Couple of weeks back I had written about little boys- ‘snips and tails and puppy dog tails’. Now it is high time I write about little girls too…

Have you ever observed little girls playing together? Abuzz with lively chatter, sparkling eyes and shifting expressions they flutter, light on their toes creating their imaginary families. Pouting, scolding, frowning, chastising and then like quicksilver softening into giggly, smiling, nurturing little mummies. And if a reluctant boy is dragged in as their guinea pig, he soon gives up trying to be part of the verbal jousting and is soon seen sulking in the corner. The high level of repartee is too much for his boy brain.

Unlike what was believed earlier, there is nothing like unisex brain. Girls are born wired as girls and boys are born wired as boys. Girls’ brains have highly developed centres for communication, emotional memory and reading cues in other people. Consequently, they are much more empathetic, emotionally sensitive, perceptive with a greater need for connectedness, tending and caring. These little sprites have an amazing intuitive sense and radar for picking up the slightest changes in emotional climate around them. Like a sponge they can pick up slightest tightening of tones, thinning of lips or touch of irritation in the eyes.

A very interesting study done in New England (2005) assessed girls for the quality of their social relationships at the age of 4. These girls had earlier been tested in-utero for exposure to testosterone and oestrogen level. And the results indicated that girls with lower exposure to testosterone and higher oestrogen level were more successful in their relationships. What is fascinating about this study is that it claims that girls who are more “girlie” connect better with the others. So chances are higher that if your girl is a “tomboy” then she might find it difficult to make friends, as she is more testosterone driven.

But don’t be fooled by all that “sugar and spice and all things nice”. Boys might show their aggression through rough play, wrestling, mock fighting but girls are gentle wielders of aggression. Behind those sparkling eyes is a very astute political brain. She loves building her community of friends as long as she is in the centre of it. And now you can imagine what would happen if you have a group of girls all vying for the central position. Cliques, groups, exclusive clubs, each with its’ own code of conduct, secrets, special language and hush-hush affairs. And it starts really early. Just watching even nursery class girls at play can be an enthralling study on politics of relationships. “You can’t be in our group because you are dark”, “I will not be your friend if you talk to her”, “If you want to be my friend then you will give me your biscuit”, “lets just ignore her”. However they play these power games in such a way that despite the constant shifting of allegiances, loyalties they manage to stay connected. A delicate balance they continue to hold for a lifetime.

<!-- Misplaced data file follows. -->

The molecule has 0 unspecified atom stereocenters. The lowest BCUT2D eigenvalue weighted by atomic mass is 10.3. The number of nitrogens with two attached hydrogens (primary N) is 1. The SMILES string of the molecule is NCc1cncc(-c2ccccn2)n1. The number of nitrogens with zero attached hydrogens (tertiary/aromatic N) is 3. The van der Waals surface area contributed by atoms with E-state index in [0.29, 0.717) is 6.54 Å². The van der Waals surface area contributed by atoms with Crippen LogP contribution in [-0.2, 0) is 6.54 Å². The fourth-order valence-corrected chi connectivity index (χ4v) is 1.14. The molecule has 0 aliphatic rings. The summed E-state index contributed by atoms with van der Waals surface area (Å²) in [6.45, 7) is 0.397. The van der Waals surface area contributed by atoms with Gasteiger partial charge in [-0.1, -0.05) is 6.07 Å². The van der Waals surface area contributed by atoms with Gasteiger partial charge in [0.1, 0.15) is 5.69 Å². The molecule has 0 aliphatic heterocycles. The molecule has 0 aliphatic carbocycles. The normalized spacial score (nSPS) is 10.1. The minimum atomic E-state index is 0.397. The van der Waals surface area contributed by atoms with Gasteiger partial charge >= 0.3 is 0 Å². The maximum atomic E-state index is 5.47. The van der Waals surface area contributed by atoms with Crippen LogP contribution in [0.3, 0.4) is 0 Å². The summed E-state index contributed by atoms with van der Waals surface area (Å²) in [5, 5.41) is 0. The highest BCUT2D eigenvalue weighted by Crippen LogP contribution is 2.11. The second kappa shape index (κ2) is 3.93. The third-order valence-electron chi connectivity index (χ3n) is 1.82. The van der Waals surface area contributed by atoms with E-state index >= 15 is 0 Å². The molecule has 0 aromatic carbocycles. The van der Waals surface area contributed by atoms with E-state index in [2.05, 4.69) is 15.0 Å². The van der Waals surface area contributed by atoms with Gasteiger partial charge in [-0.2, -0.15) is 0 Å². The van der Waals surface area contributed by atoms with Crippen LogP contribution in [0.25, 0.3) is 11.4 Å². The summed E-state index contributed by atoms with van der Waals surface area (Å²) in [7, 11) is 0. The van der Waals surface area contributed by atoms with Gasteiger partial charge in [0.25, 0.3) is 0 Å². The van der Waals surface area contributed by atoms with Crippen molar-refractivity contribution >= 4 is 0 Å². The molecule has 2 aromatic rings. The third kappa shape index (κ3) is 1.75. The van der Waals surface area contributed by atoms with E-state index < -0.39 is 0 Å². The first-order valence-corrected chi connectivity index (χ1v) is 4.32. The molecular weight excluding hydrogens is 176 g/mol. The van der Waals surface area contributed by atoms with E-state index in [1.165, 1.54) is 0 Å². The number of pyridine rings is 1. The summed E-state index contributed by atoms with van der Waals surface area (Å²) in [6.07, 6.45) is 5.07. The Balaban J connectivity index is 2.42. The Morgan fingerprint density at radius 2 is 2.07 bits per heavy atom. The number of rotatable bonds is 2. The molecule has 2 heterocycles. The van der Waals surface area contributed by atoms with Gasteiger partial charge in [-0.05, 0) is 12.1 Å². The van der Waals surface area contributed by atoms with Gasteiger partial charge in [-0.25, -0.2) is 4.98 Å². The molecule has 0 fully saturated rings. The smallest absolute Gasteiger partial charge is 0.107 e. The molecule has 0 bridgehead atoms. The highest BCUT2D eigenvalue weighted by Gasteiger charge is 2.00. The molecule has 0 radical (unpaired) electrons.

Now for some girls this power play comes naturally without causing much strain. But for many others it can become a source of major trauma. Everyday going to school is like getting ready for a battleground. For these sensitive waifs every taunt, sharp look thrown their way (remember their heightened emotional radars) can be extremely harrowing. And we as parents, with fading memory of childhood and hectic schedules just fail to connect to their pain at times. The pain of feeling left out. Ignoring the drooping shoulders, quivering lips and tormented eyes we lecture them to, “Learn to stand up to your bullies”, “It is easy to make friends, you just have to try harder”, or even worse, “You are such a cry-baby”.

Now for all those of you, who would like to do something about toughening up you little princesses….

  • Tune into her feelings: Your little girl needs you to listen to her woes as at times just talking about her daily skirmishes can be soothing for her. Listening isn’t always easy – to really listen you need to listen with your ears, your eyes and your heart. She just needs to know that there is somebody on her side.
  • Safety in Numbers: Sometimes girls get into very intense one to one relationships. And the powerful one can play havoc on the lesser powerful one through subtle Machiavellian tactics. Her yo-yoing emotions can really drain out the sparkle form her eyes. Dilute the intensity by helping her to make more friends.
  • True Friends: It is quite interesting that despite getting hurt your little one might still keep returning to her tormentor. The other girl’s powerful personality or popularity might be irresistible. Help her to appreciate qualities in some other girls, which might lead to healthier friendships. Use examples from movies, books, her favourite characters to inspire her (Mulan, Matida)
  • Build up her political skills: Let’s face it. She will need to learn to manage prickly relationships as she grows up and it is best to start honing those skills early. Be it a bully at school, scheming colleague at work or dominating mother-in-law at home. She needs to train herself to ignore the barbed comments, side-step the power games and not sweat over the blatant “put downs”. This can be done through open discussion, role plays, stories and keeping her sense of humour intact.
  • Take Action: However, if you feel that she is getting too distressed then do not hesitate in speaking to her class teacher or the other girl’s mother. Counselling, mediating at the right time could nip the problem at the bud. The teacher could also get her a “buddy” who can provide her some support to stand upto the bullying. If a change of section will give her some peace then you could discuss that with the principal.

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